The one additional function that is available using Xcelsius but not available with the WAD is the ability to move the "what-if" slider control to adjust the projected sales growth and see the information onscreen automatically adjust to the change. With the WAD and even the VC there is some functionality to allow us to execute this type of what-if analysis, but compared to the functionality available in the BOBJ components, these options are only about 75% of the level of interaction and this requires additional effort by the BI IT team to configure. In Xcelsius the functionality is standard for this component. You can see in the following illustration, the projected sales growth has been adjusted to 10.50%, with a corresponding shift of all the indicators.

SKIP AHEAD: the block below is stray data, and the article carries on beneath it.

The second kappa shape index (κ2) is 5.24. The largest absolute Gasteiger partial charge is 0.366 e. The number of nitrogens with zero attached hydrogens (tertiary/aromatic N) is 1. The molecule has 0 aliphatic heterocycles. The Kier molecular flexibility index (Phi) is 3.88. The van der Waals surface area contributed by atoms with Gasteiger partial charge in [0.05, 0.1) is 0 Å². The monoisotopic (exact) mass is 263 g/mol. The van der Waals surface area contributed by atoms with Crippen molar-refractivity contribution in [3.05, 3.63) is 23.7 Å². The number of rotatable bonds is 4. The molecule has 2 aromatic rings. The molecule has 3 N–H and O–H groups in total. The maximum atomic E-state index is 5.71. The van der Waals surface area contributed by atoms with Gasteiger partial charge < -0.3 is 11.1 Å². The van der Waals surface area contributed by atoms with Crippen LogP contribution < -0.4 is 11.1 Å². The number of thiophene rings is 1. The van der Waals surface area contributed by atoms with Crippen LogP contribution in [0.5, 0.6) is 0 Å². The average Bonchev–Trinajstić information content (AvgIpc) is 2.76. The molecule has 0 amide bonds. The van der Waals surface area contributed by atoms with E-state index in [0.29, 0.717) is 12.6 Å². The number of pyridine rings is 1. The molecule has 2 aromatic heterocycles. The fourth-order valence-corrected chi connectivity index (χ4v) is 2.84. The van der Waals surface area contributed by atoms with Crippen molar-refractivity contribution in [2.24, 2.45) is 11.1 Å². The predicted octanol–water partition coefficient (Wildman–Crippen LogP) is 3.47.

The following illustration demonstrates how the use of all the additional functionality available in Xcelsius can start to get us into trouble. As you can see, within this dashboard, we have the ability to show the forecast using the chart type radar. Can you figure the forecasted sales information within 20 seconds? It is possible but not as easy as in the previous dashboard.
Even in this case, the ability for the chart type to shift with the changes using the what-if process is unique. The following illustration shows the result of moving the slider from 10.50% to 22.50%.
The following illustration shows another example of what Xcelsius can do. The dashboard has three KPI screens and, instead of scroll bars, buttons are available at the top of the screen to support quick switching from one screen to another. The background formatting isn't too appealing, but if this is what the company is looking for, this can be done either in Xcelsius or using the WAD.